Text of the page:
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Green Cards for Unmarried Adult Children of Permanent Residents

Home » Green Cards for Unmarried Adult Children of Permanent Residents

Second Preference

If you have a green card, your unmarried children ages 21 years or order may come and live permanently in the U.S.

U.S. immigration law currently allows family migration—or chain migration. That means U.S. citizens and green-card holders (legal permanent residents) can file family petitions on behalf of close relatives to enable them to immigrate to the U.S. and reunify with family.

The Alcorn Immigration Law team can help with the green card process whether your relative is in the U.S. or another country.

Eligibility Requirements

If you are helping your grown children to apply for green cards, you should be cautious about timing. Speak with an immigration attorney about the process.

To apply for a green card,

  • Your child must be 21 years of age and unmarried.
  • You must file Form I-130 (Petition for Alien Relative) on behalf of each green-card applicant to U.S. Citizenship and Immigration Services (USCIS).
  • Each relative who comes to the U.S. based on a family petition must have a financial sponsor. If you will be your child’s financial sponsor, you must file Form I-864 (Affidavit of Support). If you don’t meet the financial qualifications, another individual will need to make the commitment and file Form I-864 on behalf of your child.

Application Process

Your child may apply for a green card from either inside or outside the United States.

If your adult child is already in the U.S. legally, you must be cautious about the timing of the filing. As stated before, we recommend consulting with an immigration attorney. One possible process is:

  • The green-card holder files Form I-130 (Petition for Alien Relative)
  • After it gets approved and the priority date becomes current, the foreign adult child is eligible to finalize the green card process.
  • The adult child fills out Form I-485 (Application to Register Permanent Residence or Adjust Status), while the financial sponsor must fill out Form I-864.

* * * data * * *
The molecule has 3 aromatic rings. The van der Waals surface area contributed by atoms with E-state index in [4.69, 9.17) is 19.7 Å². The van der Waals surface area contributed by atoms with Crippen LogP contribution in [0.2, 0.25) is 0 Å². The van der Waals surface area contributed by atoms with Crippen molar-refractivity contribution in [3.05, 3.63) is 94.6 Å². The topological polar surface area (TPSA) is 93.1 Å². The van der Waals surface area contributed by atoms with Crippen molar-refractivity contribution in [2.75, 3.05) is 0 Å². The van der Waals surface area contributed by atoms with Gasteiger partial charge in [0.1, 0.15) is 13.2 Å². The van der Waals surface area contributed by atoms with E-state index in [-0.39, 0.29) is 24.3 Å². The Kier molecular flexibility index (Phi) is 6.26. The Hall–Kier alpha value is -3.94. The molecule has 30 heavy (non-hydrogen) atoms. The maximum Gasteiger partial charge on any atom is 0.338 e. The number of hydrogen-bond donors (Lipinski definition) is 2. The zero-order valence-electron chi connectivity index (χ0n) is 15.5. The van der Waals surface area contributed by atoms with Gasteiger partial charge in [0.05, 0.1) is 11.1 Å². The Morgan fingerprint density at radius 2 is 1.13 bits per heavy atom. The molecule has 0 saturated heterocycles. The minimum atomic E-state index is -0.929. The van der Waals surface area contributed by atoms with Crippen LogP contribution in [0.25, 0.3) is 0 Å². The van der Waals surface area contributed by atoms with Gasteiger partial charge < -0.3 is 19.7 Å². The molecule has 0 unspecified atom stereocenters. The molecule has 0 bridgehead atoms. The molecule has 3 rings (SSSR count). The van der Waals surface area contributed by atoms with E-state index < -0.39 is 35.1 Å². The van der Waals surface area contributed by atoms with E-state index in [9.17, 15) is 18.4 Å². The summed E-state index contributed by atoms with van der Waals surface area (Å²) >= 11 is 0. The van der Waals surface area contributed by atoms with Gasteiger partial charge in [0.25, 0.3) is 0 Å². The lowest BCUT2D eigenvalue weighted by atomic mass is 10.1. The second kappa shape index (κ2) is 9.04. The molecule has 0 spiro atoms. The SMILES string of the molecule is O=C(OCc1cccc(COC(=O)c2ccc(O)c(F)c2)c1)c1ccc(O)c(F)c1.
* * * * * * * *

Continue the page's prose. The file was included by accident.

• Submit all forms along with all supporting evidence to USCIS.

If your adult child is outside the U.S., she or he may apply for a green card at a U.S. embassy or consulate. To apply:

  • The green-card holder must fill out and submit Form I-130 and supporting evidence to USCIS.
  • Await the approval and the priority date.
  • The financial sponsor must submit Form I-864 and supporting evidence to USCIS.
  • If USCIS approves the petitions, the U.S. Department of State will invite your adult child to apply for an immigrant visa at a U.S. embassy or consulate abroad.
  • The applicant should pay the USCIS Immigrant Fee after receiving an immigrant visa packet from the U.S. embassy or consulate before traveling to the U.S.
  • Once the applicant is in the U.S., the applicant should submit Form I-485 along with supporting evidence to USCIS for a green card.

We Can Help

Figuring out immigration law can be difficult, confusing, and time-consuming. The Alcorn Immigration Law team can help you reunite with your family. Questions? Contact us.

MORE INFORMATION

  • Fees
    • $1,140 for Form I-485
    • $535 for Form I-130
    • $120 for Form I-864 if form is filed in the U.S.
    • $165 USCIS Immigrant Fee if immigrating to the U.S. from abroad
    • $85 biometrics service fee for green card applicants ages 14 to 78
  • Related Forms
    • Form I-485 (Application to Register Permanent Residence or Adjust Status)
    • Form I-130 (Petition for Alien Relative)
    • Form I-864 (Affidavit of Support)
    • Other forms may be required depending on your situation.
  • Steps
    • If the applicant is in the U.S.:
      • The applicant fills out Form I-485.
      • The green-card holder fills out Form I-130.
      • Forms and evidence are submitted together to USCIS. 
    • If the applicant is outside the U.S.:
      • The green-card holder files Form I-130.
      • The applicant will be contacted by U.S. Department of State to apply for immigrant visa.
  • Immigrant Intent
    • Yes, you intend to live permanently in the U.S.
  • Who Qualifies
    • Unmarried adult children of green-card holders
  • Period of Stay
    • Lifetime